Now if I could go back and say, man, I'm going to make myself get eight and a half to nine hours of sleep. I mean, who knows? I mean I wouldn't have made an Olympic team or anything like that, but I would've got my Honda Accord up to 67 mph. But I mean the sleep one has been huge. So his book, Why We Sleep is great. And then he's got, there's a podcast on 10% happier, which is actually a meditation podcast done by this guy named Dan Harris whose one of the GMA correspondence. He's a really good podcaster.

Mike: I've seen some of his, I saw an interview with him.

Dr. Richard: He's excellent. So he's got a little bit of a self-deprecating attitude, pretty kind of funny guy. Doesn't cut into the speakers too much. Like sometimes you'll have podcasters and they're always just over cutting in there. He's really good about just listening and then he'll answer questions or he'll explain it. But he's got that app and Matthew Walker went on there and if you want a good quick one that's about an hour long and that goes into all the stuff. And to me he hit a home run. I get it. Okay. Sleep's important. And it's been really awesome changing my sleep.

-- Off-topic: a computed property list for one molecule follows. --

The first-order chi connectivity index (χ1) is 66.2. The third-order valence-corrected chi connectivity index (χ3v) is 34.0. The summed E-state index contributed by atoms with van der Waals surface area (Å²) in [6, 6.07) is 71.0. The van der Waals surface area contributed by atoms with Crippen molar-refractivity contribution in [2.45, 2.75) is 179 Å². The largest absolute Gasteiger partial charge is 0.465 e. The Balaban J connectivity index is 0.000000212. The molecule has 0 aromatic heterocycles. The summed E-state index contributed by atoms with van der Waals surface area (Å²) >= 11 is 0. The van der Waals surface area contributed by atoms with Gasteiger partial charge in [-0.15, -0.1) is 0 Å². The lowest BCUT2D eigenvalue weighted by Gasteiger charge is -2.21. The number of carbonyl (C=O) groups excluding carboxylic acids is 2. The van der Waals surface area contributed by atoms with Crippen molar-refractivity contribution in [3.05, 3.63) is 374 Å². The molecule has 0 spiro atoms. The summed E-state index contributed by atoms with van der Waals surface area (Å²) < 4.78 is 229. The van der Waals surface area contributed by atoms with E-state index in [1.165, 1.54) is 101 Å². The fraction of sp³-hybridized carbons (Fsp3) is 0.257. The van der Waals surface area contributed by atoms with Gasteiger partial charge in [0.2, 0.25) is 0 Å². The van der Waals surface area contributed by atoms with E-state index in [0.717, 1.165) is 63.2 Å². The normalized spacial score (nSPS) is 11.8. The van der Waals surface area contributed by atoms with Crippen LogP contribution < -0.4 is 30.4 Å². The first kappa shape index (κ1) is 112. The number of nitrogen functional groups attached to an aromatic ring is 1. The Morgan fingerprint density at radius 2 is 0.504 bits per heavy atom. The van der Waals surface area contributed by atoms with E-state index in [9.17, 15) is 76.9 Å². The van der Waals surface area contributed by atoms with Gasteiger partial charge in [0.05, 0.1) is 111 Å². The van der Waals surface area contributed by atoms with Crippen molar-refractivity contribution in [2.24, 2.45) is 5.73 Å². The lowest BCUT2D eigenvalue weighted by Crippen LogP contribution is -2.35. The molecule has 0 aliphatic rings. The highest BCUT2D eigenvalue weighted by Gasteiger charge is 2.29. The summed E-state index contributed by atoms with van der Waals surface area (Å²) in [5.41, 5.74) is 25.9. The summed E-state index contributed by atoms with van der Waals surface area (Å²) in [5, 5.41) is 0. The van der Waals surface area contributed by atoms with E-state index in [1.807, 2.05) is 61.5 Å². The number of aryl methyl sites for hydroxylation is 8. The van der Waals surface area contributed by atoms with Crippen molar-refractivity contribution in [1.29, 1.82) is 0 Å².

I could put my head down on a table and sleep for 10 minutes and wake up and then go. And that's of course an indication that I'm sleep deprived. But ever since I started doing the sleep thing, probably in October, there's only been maybe two days and they were built around excessive amounts of wine and limited sleep. other than that, I have not even had the need to nap. And so the focus is better. The energy's better, the presence is better. The anxiety or whatever it is. I mean, it's just incredible how much it does all by just sleeping less.